This remark is just one of the many callbacks that comes from Mary Poppins (Emily Blunt), who returns to the home of the Banks family from Disney’s classic 1964 film Mary Poppins in Mary Poppins Returns to help Michael (Ben Whishaw) and his sister Jane (Emily Mortimer), who are trying to save their family home from the greedy bank that Michael works for, spearheaded by William Weatherall Wilkins (played deviously by Colin Firth).

It seems like a by-the-numbers plot, but it’s enough of a story to create a thread to connect the many extravagant musical and dance numbers that this film contains; unfortunately, while the original’s iconic songs such as “A Spoonful of Sugar,” “Supercalifragilisticexpialidocious” and “Let’s Go Fly a Kite” are classic Disney tunes, the music of Mary Poppins Returns doesn’t resonate with the viewer as much as it should; however, it does contain a number of jolly tunes that will have you humming as you exit the theater.

July 15, 2020

“Bohemian Rhapsody” (2018) Review: Doing a Legend Justice

Note: This review was originally published in The Cape Cod Chronicle in December 2018.

Queen is one of the most recognizable names in the music industry — they have brought to life such classic songs as “We Are the Champions,” “Killer Queen,” and, of course, “Bohemian Rhapsody.” Every member of the band is still alive except for Freddie Mercury, who was the lead vocalist, and one of the most flamboyant performers the world has ever seen. He died at the age of 45 from the AIDs epidemic of the late 20th century, and his story has been immortalized in the biopic, also titled Bohemian Rhapsody.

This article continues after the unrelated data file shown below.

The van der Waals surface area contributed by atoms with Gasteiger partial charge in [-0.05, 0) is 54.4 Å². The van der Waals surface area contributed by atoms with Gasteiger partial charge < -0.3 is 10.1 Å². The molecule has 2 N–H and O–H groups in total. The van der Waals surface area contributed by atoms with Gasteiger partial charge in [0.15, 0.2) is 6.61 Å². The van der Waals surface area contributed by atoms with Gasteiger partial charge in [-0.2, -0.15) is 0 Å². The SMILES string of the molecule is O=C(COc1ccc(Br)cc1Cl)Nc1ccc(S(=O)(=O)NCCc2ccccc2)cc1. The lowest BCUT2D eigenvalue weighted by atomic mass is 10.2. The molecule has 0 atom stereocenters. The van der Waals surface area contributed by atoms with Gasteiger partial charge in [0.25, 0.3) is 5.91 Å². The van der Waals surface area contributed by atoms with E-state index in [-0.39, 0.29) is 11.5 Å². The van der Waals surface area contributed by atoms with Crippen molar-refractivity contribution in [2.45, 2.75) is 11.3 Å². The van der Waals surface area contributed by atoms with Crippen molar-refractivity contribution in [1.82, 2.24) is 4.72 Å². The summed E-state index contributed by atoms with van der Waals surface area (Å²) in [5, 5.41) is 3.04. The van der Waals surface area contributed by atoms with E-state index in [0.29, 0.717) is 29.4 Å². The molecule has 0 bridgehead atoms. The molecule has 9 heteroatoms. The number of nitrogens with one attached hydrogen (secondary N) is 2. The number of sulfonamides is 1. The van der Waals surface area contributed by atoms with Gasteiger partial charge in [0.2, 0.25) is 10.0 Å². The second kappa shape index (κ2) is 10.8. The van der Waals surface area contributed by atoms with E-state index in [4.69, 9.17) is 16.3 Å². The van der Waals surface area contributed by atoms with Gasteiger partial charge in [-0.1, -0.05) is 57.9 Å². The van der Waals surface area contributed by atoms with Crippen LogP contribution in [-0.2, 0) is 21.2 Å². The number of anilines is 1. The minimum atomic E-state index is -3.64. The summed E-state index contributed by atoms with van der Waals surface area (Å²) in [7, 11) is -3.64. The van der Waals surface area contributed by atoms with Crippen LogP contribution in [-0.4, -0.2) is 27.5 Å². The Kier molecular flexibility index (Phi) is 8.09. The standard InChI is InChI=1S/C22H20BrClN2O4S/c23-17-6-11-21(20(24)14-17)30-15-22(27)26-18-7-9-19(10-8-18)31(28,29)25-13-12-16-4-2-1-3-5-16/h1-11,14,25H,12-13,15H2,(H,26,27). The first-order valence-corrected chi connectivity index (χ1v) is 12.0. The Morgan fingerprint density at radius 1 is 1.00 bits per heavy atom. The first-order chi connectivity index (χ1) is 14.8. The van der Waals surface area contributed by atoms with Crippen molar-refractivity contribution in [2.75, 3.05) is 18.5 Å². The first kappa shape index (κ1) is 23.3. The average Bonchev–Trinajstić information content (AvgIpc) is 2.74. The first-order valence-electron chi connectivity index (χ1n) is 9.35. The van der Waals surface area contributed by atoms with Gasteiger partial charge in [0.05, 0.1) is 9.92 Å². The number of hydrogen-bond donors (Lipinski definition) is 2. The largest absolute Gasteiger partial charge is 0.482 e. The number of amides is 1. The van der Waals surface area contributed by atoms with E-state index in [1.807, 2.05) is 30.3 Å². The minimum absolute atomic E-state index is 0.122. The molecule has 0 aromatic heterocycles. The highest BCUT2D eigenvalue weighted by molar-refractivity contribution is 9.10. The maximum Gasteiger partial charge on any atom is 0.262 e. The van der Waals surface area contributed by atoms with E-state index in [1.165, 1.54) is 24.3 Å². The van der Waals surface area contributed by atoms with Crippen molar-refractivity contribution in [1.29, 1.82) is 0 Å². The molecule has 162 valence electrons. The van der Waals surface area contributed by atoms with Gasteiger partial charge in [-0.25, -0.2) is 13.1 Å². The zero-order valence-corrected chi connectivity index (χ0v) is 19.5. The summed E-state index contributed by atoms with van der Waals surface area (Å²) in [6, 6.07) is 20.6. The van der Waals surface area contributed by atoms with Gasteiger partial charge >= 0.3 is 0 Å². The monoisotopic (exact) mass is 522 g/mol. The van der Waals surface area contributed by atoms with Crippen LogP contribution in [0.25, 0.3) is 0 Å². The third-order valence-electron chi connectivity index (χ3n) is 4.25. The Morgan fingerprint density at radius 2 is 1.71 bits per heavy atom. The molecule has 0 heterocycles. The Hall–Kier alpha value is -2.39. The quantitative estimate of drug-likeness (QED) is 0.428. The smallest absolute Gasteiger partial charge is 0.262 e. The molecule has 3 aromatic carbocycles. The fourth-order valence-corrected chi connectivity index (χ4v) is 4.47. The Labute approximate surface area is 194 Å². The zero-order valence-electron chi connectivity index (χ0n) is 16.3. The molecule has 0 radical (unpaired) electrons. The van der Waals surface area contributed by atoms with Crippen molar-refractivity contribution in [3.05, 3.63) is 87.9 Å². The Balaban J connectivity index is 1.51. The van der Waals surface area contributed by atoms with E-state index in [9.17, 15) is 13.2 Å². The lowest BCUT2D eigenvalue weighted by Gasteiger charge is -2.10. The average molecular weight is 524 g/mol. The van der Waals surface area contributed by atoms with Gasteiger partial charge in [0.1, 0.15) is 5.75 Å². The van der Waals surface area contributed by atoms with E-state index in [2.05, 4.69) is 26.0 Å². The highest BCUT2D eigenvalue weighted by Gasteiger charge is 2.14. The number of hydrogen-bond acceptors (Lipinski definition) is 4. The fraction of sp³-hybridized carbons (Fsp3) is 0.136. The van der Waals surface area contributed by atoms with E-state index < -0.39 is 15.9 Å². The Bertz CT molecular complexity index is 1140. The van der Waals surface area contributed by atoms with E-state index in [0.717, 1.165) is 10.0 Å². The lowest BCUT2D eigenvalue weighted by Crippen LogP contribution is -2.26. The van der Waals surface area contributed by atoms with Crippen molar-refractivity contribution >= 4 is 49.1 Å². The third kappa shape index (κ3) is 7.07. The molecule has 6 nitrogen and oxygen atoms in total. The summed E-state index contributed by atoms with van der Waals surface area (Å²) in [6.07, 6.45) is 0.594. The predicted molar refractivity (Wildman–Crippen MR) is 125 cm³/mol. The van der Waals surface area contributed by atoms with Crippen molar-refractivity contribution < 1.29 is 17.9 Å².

July 7, 2020

Doctor Who Rewatch: S7E6 “The Bells of Saint John”

The reintroduction of Clara in “The Snowmen” proves to be a more than adequate springboard for “The Bells of Saint John,” the midseason opener that is just a little confused about whether it wants to be a clever social commentary or a straightforward action/mystery.

Allow me to explain.

After an unsettling pre-credits sequence, “The Bells of Saint John” begins with Clara Oswald (Jenna Coleman) trying to access the internet in a family friends’ house. Not understanding how Wi-fi works is a good gimmick for about thirty seconds (thank goodness they didn’t try to make her lack of technical expertise a major part of Clara’s character), but luckily, the Doctor (Matt Smith) soon arrives, ready to save the day.

July 4, 2020

“Hamilton” Review: Say Yes to This!

“What’s your name, man?”
I don’t know of a single musical theatre fan that has never either longed to, or has been lucky enough, to see Hamilton live on stage. And the only thing more exciting than seeing a live performance of Hamilton is seeing the show with its original cast.

Now, finally, the latter is possible again, nearly four years after the cast’s exit. A professionally recorded version of a few 2016 performances (all spliced together) has debuted on Disney+, and even if you’ve seen the show once, twice, three times before, this is a completely new way to experience the show.

July 2, 2020

Doctor Who Rewatch: 2012 Christmas Special “The Snowmen”

Some say that Doctor Who is only as good as its guest stars. If that were true, then “The Snowmen” is golden — a perfect segue from Amy and Rory’s sudden exit to the fun mystery of the Impossible Girl.

Not only does it have fantastic guests, its setting is chillingly gothic. The wintry atmosphere of Victorian London not only perfectly communicates the Doctor’s depression at losing Amy and Rory, it also provides a great environment for a genuinely scary Christmas special, perhaps the first in the show’s history.